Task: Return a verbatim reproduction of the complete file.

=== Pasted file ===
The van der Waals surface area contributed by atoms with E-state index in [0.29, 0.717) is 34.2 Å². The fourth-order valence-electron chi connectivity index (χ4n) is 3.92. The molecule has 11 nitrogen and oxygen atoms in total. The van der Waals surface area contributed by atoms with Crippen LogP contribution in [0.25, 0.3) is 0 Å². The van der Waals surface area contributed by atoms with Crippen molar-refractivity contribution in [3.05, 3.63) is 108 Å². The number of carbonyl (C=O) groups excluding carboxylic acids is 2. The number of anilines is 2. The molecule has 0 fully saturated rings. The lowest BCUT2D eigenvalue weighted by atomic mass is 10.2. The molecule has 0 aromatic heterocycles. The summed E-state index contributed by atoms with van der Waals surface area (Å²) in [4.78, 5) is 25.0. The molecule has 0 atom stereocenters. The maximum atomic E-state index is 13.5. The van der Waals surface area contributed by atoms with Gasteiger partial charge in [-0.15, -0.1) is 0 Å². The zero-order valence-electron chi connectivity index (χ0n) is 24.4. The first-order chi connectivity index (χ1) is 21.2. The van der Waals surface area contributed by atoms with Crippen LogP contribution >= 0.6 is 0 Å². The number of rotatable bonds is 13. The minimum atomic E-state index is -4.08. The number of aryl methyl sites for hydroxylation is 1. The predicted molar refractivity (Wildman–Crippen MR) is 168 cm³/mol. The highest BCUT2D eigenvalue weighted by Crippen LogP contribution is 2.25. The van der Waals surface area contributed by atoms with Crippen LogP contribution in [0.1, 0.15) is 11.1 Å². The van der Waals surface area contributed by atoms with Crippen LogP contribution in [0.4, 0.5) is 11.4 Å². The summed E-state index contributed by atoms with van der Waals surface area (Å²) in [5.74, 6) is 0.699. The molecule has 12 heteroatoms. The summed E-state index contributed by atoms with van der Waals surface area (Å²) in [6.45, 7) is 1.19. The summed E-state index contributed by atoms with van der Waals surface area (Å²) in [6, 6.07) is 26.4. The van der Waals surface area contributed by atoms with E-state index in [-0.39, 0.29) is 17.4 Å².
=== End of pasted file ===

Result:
The van der Waals surface area contributed by atoms with E-state index in [0.29, 0.717) is 34.2 Å². The fourth-order valence-electron chi connectivity index (χ4n) is 3.92. The molecule has 11 nitrogen and oxygen atoms in total. The van der Waals surface area contributed by atoms with Crippen LogP contribution in [0.25, 0.3) is 0 Å². The van der Waals surface area contributed by atoms with Crippen molar-refractivity contribution in [3.05, 3.63) is 108 Å². The number of carbonyl (C=O) groups excluding carboxylic acids is 2. The number of anilines is 2. The molecule has 0 fully saturated rings. The lowest BCUT2D eigenvalue weighted by atomic mass is 10.2. The molecule has 0 aromatic heterocycles. The summed E-state index contributed by atoms with van der Waals surface area (Å²) in [4.78, 5) is 25.0. The molecule has 0 atom stereocenters. The maximum atomic E-state index is 13.5. The van der Waals surface area contributed by atoms with Gasteiger partial charge in [-0.15, -0.1) is 0 Å². The zero-order valence-electron chi connectivity index (χ0n) is 24.4. The first-order chi connectivity index (χ1) is 21.2. The van der Waals surface area contributed by atoms with Crippen LogP contribution >= 0.6 is 0 Å². The number of rotatable bonds is 13. The minimum atomic E-state index is -4.08. The number of aryl methyl sites for hydroxylation is 1. The predicted molar refractivity (Wildman–Crippen MR) is 168 cm³/mol. The highest BCUT2D eigenvalue weighted by Crippen LogP contribution is 2.25. The van der Waals surface area contributed by atoms with Crippen LogP contribution in [0.1, 0.15) is 11.1 Å². The van der Waals surface area contributed by atoms with Crippen LogP contribution in [0.4, 0.5) is 11.4 Å². The summed E-state index contributed by atoms with van der Waals surface area (Å²) in [5.74, 6) is 0.699. The molecule has 12 heteroatoms. The summed E-state index contributed by atoms with van der Waals surface area (Å²) in [6.45, 7) is 1.19. The summed E-state index contributed by atoms with van der Waals surface area (Å²) in [6, 6.07) is 26.4. The van der Waals surface area contributed by atoms with E-state index in [-0.39, 0.29) is 17.4 Å².